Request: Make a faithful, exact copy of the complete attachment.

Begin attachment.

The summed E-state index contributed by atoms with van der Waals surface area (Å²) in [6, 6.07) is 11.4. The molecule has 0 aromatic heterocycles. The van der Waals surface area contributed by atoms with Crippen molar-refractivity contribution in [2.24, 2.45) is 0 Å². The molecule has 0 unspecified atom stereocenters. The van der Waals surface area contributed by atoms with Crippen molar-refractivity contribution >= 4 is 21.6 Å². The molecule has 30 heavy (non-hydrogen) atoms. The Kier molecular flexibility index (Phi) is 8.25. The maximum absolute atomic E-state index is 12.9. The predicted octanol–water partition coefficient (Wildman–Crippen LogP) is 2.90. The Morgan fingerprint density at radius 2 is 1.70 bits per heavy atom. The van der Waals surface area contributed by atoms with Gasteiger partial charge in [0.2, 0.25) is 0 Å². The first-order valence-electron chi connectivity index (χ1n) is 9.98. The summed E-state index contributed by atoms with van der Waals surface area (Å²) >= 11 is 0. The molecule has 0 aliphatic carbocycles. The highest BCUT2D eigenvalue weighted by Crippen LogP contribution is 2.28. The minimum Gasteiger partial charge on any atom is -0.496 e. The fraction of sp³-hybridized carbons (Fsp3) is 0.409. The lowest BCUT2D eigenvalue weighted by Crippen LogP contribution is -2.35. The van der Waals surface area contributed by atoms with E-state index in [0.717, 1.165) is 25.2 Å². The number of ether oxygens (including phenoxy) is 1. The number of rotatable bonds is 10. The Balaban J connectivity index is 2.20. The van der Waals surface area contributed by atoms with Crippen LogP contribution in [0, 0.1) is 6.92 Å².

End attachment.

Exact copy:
The summed E-state index contributed by atoms with van der Waals surface area (Å²) in [6, 6.07) is 11.4. The molecule has 0 aromatic heterocycles. The van der Waals surface area contributed by atoms with Crippen molar-refractivity contribution in [2.24, 2.45) is 0 Å². The molecule has 0 unspecified atom stereocenters. The van der Waals surface area contributed by atoms with Crippen molar-refractivity contribution >= 4 is 21.6 Å². The molecule has 30 heavy (non-hydrogen) atoms. The Kier molecular flexibility index (Phi) is 8.25. The maximum absolute atomic E-state index is 12.9. The predicted octanol–water partition coefficient (Wildman–Crippen LogP) is 2.90. The Morgan fingerprint density at radius 2 is 1.70 bits per heavy atom. The van der Waals surface area contributed by atoms with Gasteiger partial charge in [0.2, 0.25) is 0 Å². The first-order valence-electron chi connectivity index (χ1n) is 9.98. The summed E-state index contributed by atoms with van der Waals surface area (Å²) >= 11 is 0. The molecule has 0 aliphatic carbocycles. The highest BCUT2D eigenvalue weighted by Crippen LogP contribution is 2.28. The minimum Gasteiger partial charge on any atom is -0.496 e. The fraction of sp³-hybridized carbons (Fsp3) is 0.409. The lowest BCUT2D eigenvalue weighted by Crippen LogP contribution is -2.35. The van der Waals surface area contributed by atoms with E-state index in [0.717, 1.165) is 25.2 Å². The number of ether oxygens (including phenoxy) is 1. The number of rotatable bonds is 10. The Balaban J connectivity index is 2.20. The van der Waals surface area contributed by atoms with Crippen LogP contribution in [0, 0.1) is 6.92 Å².